Moving from Perth to Melbourne – tips?
September 17, 2011 9:52 PM   Subscribe

In a few weeks, I will be relocating from Perth to Melbourne. I am looking for tips or information that will help make the transition as smooth as possible.

I have read through previous similar questions asked here on the green, which has been helpful to a certain extent, but I would love some more current information.

I am a 30-year old single woman and have lived in Perth for the vast majority of my life, although I have travelled fairly extensively (both interstate and overseas). I recently decided I was ready for a change of scenery, and due to my extreme fondness for the city, concluded that I should relocate to Melbourne. I was lucky enough to find a job in Melbourne quickly and am all set to move across – at least mentally.

I am especially interested in advice regarding areas to live. My workplace is located in the CBD (close to the Queen Victoria Market), and I am contemplating finding a 1-bedroom apartment close by. I am willing to pay up to $450 per week rent for a place, which would ideally include a car space. I understand I would be able to find a larger (and cheaper) place outside of the city, however, I am sick of commuting to work (either via car or public transport). I would love to be able to walk to work (or take a short tram ride). What is living in the CBD really like? Are there any areas just outside of the CBD (such as Carlton) that I should be considering? Safety is a priority, so I am looking for secure buildings in relatively 'nice' locations.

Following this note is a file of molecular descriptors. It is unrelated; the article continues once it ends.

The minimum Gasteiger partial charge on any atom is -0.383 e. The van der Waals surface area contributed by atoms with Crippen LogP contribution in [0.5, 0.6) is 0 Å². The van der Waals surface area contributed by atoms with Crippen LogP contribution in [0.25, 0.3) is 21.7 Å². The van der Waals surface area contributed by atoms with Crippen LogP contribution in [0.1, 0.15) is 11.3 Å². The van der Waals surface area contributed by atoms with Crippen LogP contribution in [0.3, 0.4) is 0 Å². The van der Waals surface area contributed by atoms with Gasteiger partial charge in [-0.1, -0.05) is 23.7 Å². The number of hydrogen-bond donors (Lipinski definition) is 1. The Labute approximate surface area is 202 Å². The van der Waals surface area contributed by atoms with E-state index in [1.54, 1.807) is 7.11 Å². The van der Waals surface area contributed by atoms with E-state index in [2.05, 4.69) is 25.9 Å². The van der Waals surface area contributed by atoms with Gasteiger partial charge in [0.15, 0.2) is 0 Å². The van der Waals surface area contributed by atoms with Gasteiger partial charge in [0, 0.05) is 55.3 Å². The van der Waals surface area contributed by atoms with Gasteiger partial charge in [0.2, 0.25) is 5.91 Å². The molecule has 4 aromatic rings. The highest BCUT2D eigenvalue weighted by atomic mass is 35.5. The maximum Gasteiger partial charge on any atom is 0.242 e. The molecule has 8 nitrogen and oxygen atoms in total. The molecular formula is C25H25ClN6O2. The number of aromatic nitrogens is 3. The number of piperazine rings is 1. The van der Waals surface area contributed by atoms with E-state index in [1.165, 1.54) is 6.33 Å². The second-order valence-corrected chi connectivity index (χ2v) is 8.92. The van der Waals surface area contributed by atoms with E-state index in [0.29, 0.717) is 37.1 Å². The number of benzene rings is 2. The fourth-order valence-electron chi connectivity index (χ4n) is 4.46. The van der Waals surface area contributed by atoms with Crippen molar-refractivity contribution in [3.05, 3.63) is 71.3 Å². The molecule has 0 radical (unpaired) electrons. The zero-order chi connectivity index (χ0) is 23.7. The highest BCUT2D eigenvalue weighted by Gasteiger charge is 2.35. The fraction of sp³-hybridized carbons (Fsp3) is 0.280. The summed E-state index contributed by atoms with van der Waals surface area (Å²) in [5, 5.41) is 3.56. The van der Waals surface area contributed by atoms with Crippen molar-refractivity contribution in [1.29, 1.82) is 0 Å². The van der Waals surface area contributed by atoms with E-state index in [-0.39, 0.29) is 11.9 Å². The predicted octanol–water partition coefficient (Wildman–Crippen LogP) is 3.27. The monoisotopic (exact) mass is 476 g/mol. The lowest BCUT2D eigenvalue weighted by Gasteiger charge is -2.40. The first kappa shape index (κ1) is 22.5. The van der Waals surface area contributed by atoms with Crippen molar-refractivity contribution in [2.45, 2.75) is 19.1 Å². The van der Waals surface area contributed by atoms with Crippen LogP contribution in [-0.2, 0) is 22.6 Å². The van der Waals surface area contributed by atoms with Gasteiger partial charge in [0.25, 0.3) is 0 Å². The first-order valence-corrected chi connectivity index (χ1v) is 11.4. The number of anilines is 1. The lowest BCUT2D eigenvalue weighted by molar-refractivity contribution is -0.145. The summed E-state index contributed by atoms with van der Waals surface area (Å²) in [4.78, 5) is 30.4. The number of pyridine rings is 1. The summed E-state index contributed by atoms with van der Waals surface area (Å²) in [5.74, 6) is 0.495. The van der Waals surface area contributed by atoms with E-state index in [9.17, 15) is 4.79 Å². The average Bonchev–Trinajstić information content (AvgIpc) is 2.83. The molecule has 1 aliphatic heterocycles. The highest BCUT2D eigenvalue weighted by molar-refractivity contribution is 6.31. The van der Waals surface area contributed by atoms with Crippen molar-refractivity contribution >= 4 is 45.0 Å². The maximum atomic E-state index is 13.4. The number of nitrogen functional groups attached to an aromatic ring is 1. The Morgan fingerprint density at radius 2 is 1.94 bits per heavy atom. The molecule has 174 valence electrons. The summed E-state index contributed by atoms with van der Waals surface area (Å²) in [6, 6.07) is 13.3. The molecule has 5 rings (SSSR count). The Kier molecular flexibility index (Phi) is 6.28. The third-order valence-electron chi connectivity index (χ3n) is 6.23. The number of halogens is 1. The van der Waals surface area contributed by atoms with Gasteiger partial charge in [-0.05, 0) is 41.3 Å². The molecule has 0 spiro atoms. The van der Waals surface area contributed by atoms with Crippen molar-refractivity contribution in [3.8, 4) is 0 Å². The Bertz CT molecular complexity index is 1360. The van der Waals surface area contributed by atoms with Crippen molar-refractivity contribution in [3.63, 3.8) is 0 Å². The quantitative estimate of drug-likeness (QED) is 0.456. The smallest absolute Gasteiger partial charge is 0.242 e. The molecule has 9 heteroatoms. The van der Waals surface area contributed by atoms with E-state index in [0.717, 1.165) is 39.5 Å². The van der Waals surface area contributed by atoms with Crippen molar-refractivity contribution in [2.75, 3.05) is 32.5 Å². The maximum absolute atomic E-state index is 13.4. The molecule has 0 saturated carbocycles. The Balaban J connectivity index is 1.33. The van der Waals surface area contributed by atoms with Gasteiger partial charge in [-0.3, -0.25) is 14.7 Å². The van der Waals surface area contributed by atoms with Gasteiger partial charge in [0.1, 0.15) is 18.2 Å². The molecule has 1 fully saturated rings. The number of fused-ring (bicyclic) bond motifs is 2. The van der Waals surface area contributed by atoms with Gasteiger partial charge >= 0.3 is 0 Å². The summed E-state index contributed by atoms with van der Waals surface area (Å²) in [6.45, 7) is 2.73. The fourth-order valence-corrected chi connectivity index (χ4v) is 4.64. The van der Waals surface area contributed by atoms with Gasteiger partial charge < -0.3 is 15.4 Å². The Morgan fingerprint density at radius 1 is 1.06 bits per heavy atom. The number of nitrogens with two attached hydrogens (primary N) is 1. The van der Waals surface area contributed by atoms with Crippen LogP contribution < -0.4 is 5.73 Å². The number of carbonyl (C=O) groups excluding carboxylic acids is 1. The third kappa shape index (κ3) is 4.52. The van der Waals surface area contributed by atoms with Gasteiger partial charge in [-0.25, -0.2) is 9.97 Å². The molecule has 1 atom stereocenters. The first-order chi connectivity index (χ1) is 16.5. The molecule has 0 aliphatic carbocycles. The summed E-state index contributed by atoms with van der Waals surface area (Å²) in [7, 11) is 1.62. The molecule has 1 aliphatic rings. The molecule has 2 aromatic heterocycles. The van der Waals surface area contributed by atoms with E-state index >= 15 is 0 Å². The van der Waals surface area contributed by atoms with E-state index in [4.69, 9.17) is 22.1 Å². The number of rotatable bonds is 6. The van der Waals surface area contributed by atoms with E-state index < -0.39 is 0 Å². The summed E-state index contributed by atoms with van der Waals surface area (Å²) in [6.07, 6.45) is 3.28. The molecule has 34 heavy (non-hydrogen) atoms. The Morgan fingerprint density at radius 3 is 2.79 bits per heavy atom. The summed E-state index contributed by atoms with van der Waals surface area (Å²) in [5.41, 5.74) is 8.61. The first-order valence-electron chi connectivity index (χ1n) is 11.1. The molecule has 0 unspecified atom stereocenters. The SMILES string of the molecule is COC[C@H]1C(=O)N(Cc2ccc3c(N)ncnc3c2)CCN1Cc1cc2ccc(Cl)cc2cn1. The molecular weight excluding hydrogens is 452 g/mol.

More generally, I would love any advice on moving to and living in Melbourne. What are your top tips for making the transition and settling in to life in Melbourne?
posted by anonymous to Travel & Transportation around Melbourne, Australia (11 answers total)

This post was deleted for the following reason: Poster's request -- restless_nomad

Well, when I left Perth, I moved to QLD. But nearly all of my friends moved to there and they always say that half of Perth lives in Melbourne. Every time I go there, I run into some new Perth re-locatee, so chances are, you probably already know people there!

On a serious note, my brother lived in North Melbourne, a 15-minute stroll to the Queen Vic markets, and it was awesome. Seemed pretty safe, and it wasn't too yuppie. It wasn't noisy either. You should be able to afford something pretty decent, but would you consider sharing? You could get an AMAZING house if you're willing to pay a bit more...
posted by indienial at 11:05 PM on September 17, 2011